The only way to avoid this straightforward understanding is to misread the 14th Amendment’s text, “subject to the jurisdiction thereof,” as an exception that swallows the jus solis rule. Some originalist scholars, such as John Eastman and Edward Erler, argue that this language must refer to aliens, who owe allegiance to another nation and not the U.S.
I believe that view is mistaken. The 14th Amendment’s reference to “all persons born or naturalized in the United States, and subject to the jurisdiction thereof” refers to children who are born in U.S. territory and are subject to American law at birth. Almost everyone present in the United States, even aliens, come within the jurisdiction of the United States. If the rule were otherwise, aliens present on our territory could violate the law with impunity.
Critics, however, argue that “subject to the jurisdiction thereof” must refer to those who bear allegiance to the United States, i.e., those whose parents are already citizens. Otherwise, the argument, goes, the jurisdiction language is redundant with being born on U.S. territory. But at the time of the Framing of the Constitution and of the Amendment, there were discrete categories of persons who could be on U.S. territory but no subject to our laws, such as diplomats and enemy soldiers occupying U.S. territory during war. International law grants both diplomats and enemy soldiers protected status, when present on the soil of another state, from the application of that state’s laws.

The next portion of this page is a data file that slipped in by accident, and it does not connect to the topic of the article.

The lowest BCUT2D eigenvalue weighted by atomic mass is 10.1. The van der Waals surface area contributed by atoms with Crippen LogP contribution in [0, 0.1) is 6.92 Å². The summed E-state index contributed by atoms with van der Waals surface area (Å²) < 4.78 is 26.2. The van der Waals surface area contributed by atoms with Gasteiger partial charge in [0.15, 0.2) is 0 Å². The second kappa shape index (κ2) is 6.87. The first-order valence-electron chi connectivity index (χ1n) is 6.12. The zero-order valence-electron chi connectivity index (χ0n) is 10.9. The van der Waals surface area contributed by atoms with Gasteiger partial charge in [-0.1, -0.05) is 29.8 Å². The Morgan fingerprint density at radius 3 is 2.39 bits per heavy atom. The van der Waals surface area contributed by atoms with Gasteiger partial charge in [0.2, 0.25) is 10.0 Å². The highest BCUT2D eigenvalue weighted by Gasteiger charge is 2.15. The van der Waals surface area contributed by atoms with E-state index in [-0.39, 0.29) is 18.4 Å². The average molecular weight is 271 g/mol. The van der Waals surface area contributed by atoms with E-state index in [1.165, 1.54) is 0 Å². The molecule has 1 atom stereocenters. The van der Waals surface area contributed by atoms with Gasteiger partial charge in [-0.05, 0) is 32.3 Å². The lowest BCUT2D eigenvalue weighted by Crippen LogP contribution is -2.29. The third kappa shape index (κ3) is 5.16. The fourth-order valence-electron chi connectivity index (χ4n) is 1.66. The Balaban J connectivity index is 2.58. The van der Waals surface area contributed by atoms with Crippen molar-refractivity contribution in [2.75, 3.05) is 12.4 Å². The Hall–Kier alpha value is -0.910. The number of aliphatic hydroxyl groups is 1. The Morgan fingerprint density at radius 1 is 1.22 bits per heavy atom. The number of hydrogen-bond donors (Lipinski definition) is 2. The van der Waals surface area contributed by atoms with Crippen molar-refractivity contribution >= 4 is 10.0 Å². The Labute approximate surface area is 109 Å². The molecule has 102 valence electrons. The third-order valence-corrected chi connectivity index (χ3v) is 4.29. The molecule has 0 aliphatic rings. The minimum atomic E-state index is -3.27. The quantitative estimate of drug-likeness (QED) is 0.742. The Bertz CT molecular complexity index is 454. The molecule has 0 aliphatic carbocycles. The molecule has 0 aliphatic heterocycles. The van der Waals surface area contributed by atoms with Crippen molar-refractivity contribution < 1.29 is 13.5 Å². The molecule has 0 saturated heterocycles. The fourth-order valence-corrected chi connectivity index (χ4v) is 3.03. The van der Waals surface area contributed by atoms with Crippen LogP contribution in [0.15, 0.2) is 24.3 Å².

At the time of the 14th Amendment’s ratification, one other group was not subject to U.S. jurisdiction. American Indians residing on tribal lands were not subject to U.S. law because the tribes exercised considerable self-governance. In the late 19th Century, the federal government began to regulate Indian life, substantially diminishing tribal sovereignty, and in 1924 extended birthright citizenship to them.
The 14th Amendment’s drafting history supports this reading. The Civil Rights Act of 1866, which inspired the Amendment, extended birthright citizenship to those born in the U.S. except those “subject to any foreign power” and “Indians not taxed.” If the 14th Amendment’s drafters had wanted “jurisdiction” to exclude children of aliens, they easily could have required citizenship only for those with no “allegiance to a foreign power.”
Significantly, congressional critics of the Amendment recognized the broad sweep of the birthright citizenship language. Senator Edgar Cowan of Pennsylvania, a leading opponent, asked: “is the child of the Chinese immigrant in California a citizen? Is the child born of a Gypsy born in Pennsylvania a citizen?” Senator John Conness of California responded yes, and later lost his seat due to anti-Chinese sentiment in his state. The original public meaning of the 14th Amendment—which conservatives properly believe to be the lodestar of constitutional interpretation—affirms birthright citizenship.